According to a complaint filed by Benchmark Capital Partners in a DE court, Mr Kalanick - who stepped down as CEO of the company earlier this year - "fraudulently obtained control" of seats on Uber's board of directors by covering up "gross mismanagement and other misconduct". Both Kalanick and Benchmark hold Uber board seats.
Benchmark's complaint comes the same day that Ryan Graves, Uber's first employee and a longtime board member, stepped down as one of the top officials in the company's operations department.
The decision expanded Uber's board from eight to 11 seats and gave Kalanick control of three seats.
The lawsuit stems from Kalanick's previous machinations to increase the size of the company's board of directors, which allowed Kalanick to name himself to one of those seats.
Marcel Kahan, a professor at New York University Law School, agrees, saying that a court may well decide that Benchmark simply should have been more careful before deciding to cede so much power to Kalanick.
Benchmark's lawsuit "is a big deal", said David Larcker, director of Stanford University's Corporate Governance Research Initiative.
Kalanick was forced to resign from Uber as chief executive in late June in a shareholder coup orchestrated by Benchmark and other board members. It concerns an agreement between Kalanick and investors in June of 2016. Benchmark said it would not have approved the three seats, had it known about these issues, and that Kalanick used the seats to gain power knowing that he could be removed.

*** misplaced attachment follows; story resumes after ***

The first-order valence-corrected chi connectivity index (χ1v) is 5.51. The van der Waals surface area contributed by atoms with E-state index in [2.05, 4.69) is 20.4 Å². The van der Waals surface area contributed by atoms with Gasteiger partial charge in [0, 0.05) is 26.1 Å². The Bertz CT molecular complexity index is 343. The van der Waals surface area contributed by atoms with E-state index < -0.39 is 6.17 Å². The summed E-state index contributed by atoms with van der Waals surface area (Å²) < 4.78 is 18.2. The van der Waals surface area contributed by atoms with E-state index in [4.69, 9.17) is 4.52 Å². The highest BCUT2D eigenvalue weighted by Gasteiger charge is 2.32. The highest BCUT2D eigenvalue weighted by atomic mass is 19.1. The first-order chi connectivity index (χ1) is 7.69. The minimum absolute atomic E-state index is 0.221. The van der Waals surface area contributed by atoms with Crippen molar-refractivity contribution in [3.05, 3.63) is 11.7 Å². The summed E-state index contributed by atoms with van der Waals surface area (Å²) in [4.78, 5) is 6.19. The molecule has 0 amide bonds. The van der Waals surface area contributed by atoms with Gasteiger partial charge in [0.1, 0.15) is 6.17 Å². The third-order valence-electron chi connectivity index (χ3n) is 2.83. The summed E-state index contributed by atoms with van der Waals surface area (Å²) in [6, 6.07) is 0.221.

Benchmark Capital now owns a 13 per cent stake in Uber which equates to about $9.1 billion. It alleges that Kalanick promised in writing to ensure the two other board vacant seats would be unbiased, and contingent on the rest of the board's approval.
Kalanick's pugnacious style largely defined Uber's approach and helped it become a transportation colossus valued at $68 billion, the largest private firm backed by venture capitalists in the world. "Moreover, the value of Benchmark's investment in Uber is significantly threatened by Kalanick's continued presence on the board". On Thursday, Benchmark Capital Partners, one of the earliest investors in the ride-hailing company, filed a lawsuit against Kalanick with the hope of squashing any such plans.
The shareholders had felt that there was an immediate need for Kalanick to step down as CEO, since the company needed a better leadership. Benchmark Capital claims Kalanick knew about these problems, and his failure to disclose this information and other things like it makes the stock-holder vote invalid.